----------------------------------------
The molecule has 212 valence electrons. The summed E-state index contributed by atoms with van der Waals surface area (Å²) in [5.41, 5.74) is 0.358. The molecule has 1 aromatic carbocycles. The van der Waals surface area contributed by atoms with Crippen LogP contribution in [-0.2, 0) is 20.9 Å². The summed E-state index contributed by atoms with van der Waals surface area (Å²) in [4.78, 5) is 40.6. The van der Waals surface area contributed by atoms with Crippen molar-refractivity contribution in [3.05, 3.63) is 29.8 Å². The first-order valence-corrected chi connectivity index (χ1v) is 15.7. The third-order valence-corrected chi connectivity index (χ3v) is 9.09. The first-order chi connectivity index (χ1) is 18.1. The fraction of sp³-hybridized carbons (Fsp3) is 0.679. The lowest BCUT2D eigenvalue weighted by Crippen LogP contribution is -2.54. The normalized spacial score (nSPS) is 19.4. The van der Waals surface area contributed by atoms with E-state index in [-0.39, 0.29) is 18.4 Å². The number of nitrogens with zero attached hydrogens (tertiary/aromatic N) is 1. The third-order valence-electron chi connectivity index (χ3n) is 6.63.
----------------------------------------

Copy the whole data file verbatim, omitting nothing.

The molecule has 212 valence electrons. The summed E-state index contributed by atoms with van der Waals surface area (Å²) in [5.41, 5.74) is 0.358. The molecule has 1 aromatic carbocycles. The van der Waals surface area contributed by atoms with Crippen LogP contribution in [-0.2, 0) is 20.9 Å². The summed E-state index contributed by atoms with van der Waals surface area (Å²) in [4.78, 5) is 40.6. The van der Waals surface area contributed by atoms with Crippen molar-refractivity contribution in [3.05, 3.63) is 29.8 Å². The first-order valence-corrected chi connectivity index (χ1v) is 15.7. The third-order valence-corrected chi connectivity index (χ3v) is 9.09. The first-order chi connectivity index (χ1) is 18.1. The fraction of sp³-hybridized carbons (Fsp3) is 0.679. The lowest BCUT2D eigenvalue weighted by Crippen LogP contribution is -2.54. The normalized spacial score (nSPS) is 19.4. The van der Waals surface area contributed by atoms with E-state index in [-0.39, 0.29) is 18.4 Å². The number of nitrogens with zero attached hydrogens (tertiary/aromatic N) is 1. The third-order valence-electron chi connectivity index (χ3n) is 6.63.